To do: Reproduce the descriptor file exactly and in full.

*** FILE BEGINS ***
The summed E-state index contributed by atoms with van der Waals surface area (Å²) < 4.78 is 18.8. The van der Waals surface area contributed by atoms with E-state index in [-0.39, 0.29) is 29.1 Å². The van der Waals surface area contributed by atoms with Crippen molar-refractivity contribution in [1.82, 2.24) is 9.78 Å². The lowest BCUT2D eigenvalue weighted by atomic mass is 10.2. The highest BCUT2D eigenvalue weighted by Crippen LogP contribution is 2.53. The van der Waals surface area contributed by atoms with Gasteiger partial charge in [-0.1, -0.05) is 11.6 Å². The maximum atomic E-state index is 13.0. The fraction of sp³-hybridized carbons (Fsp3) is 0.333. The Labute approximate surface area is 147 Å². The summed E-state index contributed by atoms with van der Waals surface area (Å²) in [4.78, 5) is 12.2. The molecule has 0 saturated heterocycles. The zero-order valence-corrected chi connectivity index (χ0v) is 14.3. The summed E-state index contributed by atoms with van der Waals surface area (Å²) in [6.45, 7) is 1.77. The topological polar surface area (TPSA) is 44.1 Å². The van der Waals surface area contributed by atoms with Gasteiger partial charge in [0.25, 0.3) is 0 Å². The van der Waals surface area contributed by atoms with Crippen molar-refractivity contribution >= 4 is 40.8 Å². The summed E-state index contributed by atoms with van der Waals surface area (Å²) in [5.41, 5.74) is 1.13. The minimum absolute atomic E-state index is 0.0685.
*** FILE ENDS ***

The summed E-state index contributed by atoms with van der Waals surface area (Å²) < 4.78 is 18.8. The van der Waals surface area contributed by atoms with E-state index in [-0.39, 0.29) is 29.1 Å². The van der Waals surface area contributed by atoms with Crippen molar-refractivity contribution in [1.82, 2.24) is 9.78 Å². The lowest BCUT2D eigenvalue weighted by atomic mass is 10.2. The highest BCUT2D eigenvalue weighted by Crippen LogP contribution is 2.53. The van der Waals surface area contributed by atoms with Gasteiger partial charge in [-0.1, -0.05) is 11.6 Å². The maximum atomic E-state index is 13.0. The fraction of sp³-hybridized carbons (Fsp3) is 0.333. The Labute approximate surface area is 147 Å². The summed E-state index contributed by atoms with van der Waals surface area (Å²) in [4.78, 5) is 12.2. The molecule has 0 saturated heterocycles. The zero-order valence-corrected chi connectivity index (χ0v) is 14.3. The summed E-state index contributed by atoms with van der Waals surface area (Å²) in [6.45, 7) is 1.77. The topological polar surface area (TPSA) is 44.1 Å². The van der Waals surface area contributed by atoms with Gasteiger partial charge in [0.25, 0.3) is 0 Å². The van der Waals surface area contributed by atoms with Crippen molar-refractivity contribution >= 4 is 40.8 Å². The summed E-state index contributed by atoms with van der Waals surface area (Å²) in [5.41, 5.74) is 1.13. The minimum absolute atomic E-state index is 0.0685.